Floating point math is imprecise because of the challenges of storing such values in a binary representation. Even worse, floating point math is
not associative; push a `float`

or a `double`

through a series of simple mathematical operations and the answer will be
different based on the order of those operation because of the rounding that takes place at each step.

Even simple floating point assignments are not simple:

float f = 0.1; // 0.100000001490116119384765625
double d = 0.1; // 0.1000000000000000055511151231257827021181583404541015625

(Results will vary based on compiler and compiler settings.)

Therefore, the use of the equality (`==`

) and inequality (`!=`

) operators on `float`

or `double`

values
is very often an error.

The accepted solution is to use or write a float comparison library:

- Either using a comparison taking into account the magnitude of the numbers being compared and an epsilon value (which may be based on the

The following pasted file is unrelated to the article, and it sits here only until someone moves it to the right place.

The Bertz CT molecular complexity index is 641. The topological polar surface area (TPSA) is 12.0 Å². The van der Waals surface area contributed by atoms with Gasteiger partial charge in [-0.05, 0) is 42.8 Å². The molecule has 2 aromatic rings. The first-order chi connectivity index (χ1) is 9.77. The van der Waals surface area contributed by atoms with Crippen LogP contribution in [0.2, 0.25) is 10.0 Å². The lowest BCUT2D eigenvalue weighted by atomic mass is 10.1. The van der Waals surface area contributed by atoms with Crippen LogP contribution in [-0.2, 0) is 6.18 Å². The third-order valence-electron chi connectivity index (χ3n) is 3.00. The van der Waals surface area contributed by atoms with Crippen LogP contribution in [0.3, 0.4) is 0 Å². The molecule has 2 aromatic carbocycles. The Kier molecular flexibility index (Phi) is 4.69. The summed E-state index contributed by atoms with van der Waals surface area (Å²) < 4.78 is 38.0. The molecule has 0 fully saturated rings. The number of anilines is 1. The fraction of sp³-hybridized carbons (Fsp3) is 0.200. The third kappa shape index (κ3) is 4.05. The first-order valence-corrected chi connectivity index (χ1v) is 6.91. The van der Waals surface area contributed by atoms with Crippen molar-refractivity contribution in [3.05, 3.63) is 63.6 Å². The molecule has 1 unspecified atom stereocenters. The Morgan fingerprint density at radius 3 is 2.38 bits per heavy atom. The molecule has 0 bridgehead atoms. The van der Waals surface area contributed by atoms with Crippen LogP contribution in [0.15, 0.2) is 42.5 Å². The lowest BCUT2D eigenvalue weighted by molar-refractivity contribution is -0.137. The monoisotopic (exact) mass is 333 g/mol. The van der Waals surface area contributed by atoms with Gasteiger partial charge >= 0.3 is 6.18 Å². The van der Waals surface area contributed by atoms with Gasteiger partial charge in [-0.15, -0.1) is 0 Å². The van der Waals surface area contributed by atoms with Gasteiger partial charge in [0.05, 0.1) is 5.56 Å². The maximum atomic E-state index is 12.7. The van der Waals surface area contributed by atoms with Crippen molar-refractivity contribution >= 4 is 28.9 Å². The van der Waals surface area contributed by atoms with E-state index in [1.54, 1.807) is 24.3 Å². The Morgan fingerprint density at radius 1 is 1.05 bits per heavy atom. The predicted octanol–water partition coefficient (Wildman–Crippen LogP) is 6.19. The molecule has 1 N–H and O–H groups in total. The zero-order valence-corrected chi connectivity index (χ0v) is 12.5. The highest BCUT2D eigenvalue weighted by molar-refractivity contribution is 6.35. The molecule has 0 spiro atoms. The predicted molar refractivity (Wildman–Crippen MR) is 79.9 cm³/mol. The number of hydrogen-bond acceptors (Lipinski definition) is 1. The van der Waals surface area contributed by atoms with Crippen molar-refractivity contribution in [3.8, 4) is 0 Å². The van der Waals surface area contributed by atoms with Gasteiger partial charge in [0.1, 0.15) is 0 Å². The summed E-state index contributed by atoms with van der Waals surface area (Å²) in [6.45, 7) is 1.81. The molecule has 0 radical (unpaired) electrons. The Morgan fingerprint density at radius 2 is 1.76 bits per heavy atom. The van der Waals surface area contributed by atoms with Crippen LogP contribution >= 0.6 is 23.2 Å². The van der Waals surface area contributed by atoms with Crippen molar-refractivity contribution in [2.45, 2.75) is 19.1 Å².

capability of the floating point epsilon (FLT_EPSILON)). This comparison will often be absolute for very small values, and relative for larger ones
- Or using the notion of units in the last place

This rule checks for the use of equality/inequality tests on `float`

s, `double`

s and `long double`

s.

## Noncompliant Code Example

float myNumber = 3.146;
if ( myNumber == 3.146 ) { //Noncompliant. Because of floating point imprecision, this will be false
// ...
}
if (myNumber <= 3.146 && mNumber >= 3.146) { // Noncompliant indirect equality test
// ...
}
if (myNumber < 4 || myNumber > 4) { // Noncompliant indirect inequality test
// ...
}

## See

- MISRA C:2004, 13.3 - Floating-point expressions shall not be tested for equality or inequality.
- MISRA C++:2008, 6-2-2 - Floating-point expressions shall not be directly or indirectly tested for equality or inequality
- Comparing Floating Point Numbers, 2012
Edition